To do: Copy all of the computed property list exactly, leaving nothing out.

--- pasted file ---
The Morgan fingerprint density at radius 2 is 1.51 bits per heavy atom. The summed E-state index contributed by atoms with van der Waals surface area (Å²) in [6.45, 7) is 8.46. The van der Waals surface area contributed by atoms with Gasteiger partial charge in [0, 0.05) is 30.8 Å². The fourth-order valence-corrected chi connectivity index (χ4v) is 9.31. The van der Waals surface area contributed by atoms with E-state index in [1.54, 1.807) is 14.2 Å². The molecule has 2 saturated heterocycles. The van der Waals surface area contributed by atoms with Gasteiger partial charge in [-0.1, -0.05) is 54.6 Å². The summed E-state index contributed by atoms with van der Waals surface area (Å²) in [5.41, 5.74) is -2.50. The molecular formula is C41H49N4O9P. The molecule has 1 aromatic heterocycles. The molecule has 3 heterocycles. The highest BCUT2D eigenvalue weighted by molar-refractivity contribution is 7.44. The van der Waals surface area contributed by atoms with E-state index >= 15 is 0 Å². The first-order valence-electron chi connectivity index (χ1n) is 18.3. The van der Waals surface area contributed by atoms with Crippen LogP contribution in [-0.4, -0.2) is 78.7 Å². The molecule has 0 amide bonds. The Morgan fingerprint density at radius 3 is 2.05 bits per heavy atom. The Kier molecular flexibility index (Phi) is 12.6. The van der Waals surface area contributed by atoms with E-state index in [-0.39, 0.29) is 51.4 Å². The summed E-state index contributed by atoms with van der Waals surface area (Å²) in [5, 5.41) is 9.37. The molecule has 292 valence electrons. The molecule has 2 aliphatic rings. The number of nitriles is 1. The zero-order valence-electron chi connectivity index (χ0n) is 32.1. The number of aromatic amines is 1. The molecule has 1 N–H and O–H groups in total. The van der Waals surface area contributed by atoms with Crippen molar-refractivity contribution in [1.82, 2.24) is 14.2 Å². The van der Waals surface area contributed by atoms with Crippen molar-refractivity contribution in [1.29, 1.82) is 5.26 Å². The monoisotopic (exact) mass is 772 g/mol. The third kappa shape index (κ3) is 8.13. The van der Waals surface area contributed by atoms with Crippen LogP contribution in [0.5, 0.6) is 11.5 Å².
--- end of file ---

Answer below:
The Morgan fingerprint density at radius 2 is 1.51 bits per heavy atom. The summed E-state index contributed by atoms with van der Waals surface area (Å²) in [6.45, 7) is 8.46. The van der Waals surface area contributed by atoms with Gasteiger partial charge in [0, 0.05) is 30.8 Å². The fourth-order valence-corrected chi connectivity index (χ4v) is 9.31. The van der Waals surface area contributed by atoms with E-state index in [1.54, 1.807) is 14.2 Å². The molecule has 2 saturated heterocycles. The van der Waals surface area contributed by atoms with Gasteiger partial charge in [-0.1, -0.05) is 54.6 Å². The summed E-state index contributed by atoms with van der Waals surface area (Å²) in [5.41, 5.74) is -2.50. The molecular formula is C41H49N4O9P. The molecule has 1 aromatic heterocycles. The molecule has 3 heterocycles. The highest BCUT2D eigenvalue weighted by molar-refractivity contribution is 7.44. The van der Waals surface area contributed by atoms with E-state index >= 15 is 0 Å². The first-order valence-electron chi connectivity index (χ1n) is 18.3. The van der Waals surface area contributed by atoms with Crippen LogP contribution in [-0.4, -0.2) is 78.7 Å². The molecule has 0 amide bonds. The Morgan fingerprint density at radius 3 is 2.05 bits per heavy atom. The Kier molecular flexibility index (Phi) is 12.6. The van der Waals surface area contributed by atoms with E-state index in [-0.39, 0.29) is 51.4 Å². The summed E-state index contributed by atoms with van der Waals surface area (Å²) in [5, 5.41) is 9.37. The molecule has 292 valence electrons. The molecule has 2 aliphatic rings. The number of nitriles is 1. The zero-order valence-electron chi connectivity index (χ0n) is 32.1. The number of aromatic amines is 1. The molecule has 1 N–H and O–H groups in total. The van der Waals surface area contributed by atoms with Crippen molar-refractivity contribution in [1.82, 2.24) is 14.2 Å². The van der Waals surface area contributed by atoms with Crippen molar-refractivity contribution in [1.29, 1.82) is 5.26 Å². The monoisotopic (exact) mass is 772 g/mol. The third kappa shape index (κ3) is 8.13. The van der Waals surface area contributed by atoms with Crippen LogP contribution in [0.5, 0.6) is 11.5 Å².